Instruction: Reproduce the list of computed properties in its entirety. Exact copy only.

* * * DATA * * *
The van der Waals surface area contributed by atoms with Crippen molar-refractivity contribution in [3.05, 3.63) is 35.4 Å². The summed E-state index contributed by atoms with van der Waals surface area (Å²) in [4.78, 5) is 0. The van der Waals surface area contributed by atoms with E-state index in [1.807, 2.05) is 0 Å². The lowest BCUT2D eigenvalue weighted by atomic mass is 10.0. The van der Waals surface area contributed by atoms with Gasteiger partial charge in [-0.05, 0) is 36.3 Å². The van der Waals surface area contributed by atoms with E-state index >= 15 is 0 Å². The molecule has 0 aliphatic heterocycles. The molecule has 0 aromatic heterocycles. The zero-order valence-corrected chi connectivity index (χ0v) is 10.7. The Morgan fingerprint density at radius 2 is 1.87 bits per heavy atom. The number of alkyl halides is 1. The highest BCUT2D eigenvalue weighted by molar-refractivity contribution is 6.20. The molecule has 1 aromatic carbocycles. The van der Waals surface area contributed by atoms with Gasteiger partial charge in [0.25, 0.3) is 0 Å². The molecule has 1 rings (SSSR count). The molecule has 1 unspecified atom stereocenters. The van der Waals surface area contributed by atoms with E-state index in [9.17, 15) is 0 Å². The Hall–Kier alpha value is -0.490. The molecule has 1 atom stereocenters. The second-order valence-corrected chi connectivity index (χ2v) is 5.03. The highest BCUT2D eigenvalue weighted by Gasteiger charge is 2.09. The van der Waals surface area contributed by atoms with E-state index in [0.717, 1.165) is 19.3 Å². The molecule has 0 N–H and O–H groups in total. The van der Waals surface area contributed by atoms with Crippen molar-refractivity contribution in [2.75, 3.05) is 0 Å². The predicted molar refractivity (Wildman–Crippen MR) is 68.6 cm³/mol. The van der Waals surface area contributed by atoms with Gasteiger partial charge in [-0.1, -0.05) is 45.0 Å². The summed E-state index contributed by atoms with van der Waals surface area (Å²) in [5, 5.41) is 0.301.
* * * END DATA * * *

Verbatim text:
The van der Waals surface area contributed by atoms with Crippen molar-refractivity contribution in [3.05, 3.63) is 35.4 Å². The summed E-state index contributed by atoms with van der Waals surface area (Å²) in [4.78, 5) is 0. The van der Waals surface area contributed by atoms with E-state index in [1.807, 2.05) is 0 Å². The lowest BCUT2D eigenvalue weighted by atomic mass is 10.0. The van der Waals surface area contributed by atoms with Gasteiger partial charge in [-0.05, 0) is 36.3 Å². The van der Waals surface area contributed by atoms with E-state index >= 15 is 0 Å². The molecule has 0 aliphatic heterocycles. The molecule has 0 aromatic heterocycles. The zero-order valence-corrected chi connectivity index (χ0v) is 10.7. The Morgan fingerprint density at radius 2 is 1.87 bits per heavy atom. The number of alkyl halides is 1. The highest BCUT2D eigenvalue weighted by molar-refractivity contribution is 6.20. The molecule has 1 aromatic carbocycles. The van der Waals surface area contributed by atoms with Gasteiger partial charge in [0.25, 0.3) is 0 Å². The molecule has 1 rings (SSSR count). The molecule has 1 unspecified atom stereocenters. The van der Waals surface area contributed by atoms with E-state index in [9.17, 15) is 0 Å². The Hall–Kier alpha value is -0.490. The molecule has 1 atom stereocenters. The second-order valence-corrected chi connectivity index (χ2v) is 5.03. The highest BCUT2D eigenvalue weighted by Gasteiger charge is 2.09. The van der Waals surface area contributed by atoms with E-state index in [0.717, 1.165) is 19.3 Å². The molecule has 0 N–H and O–H groups in total. The van der Waals surface area contributed by atoms with Crippen molar-refractivity contribution in [2.75, 3.05) is 0 Å². The predicted molar refractivity (Wildman–Crippen MR) is 68.6 cm³/mol. The van der Waals surface area contributed by atoms with Gasteiger partial charge in [-0.1, -0.05) is 45.0 Å². The summed E-state index contributed by atoms with van der Waals surface area (Å²) in [5, 5.41) is 0.301.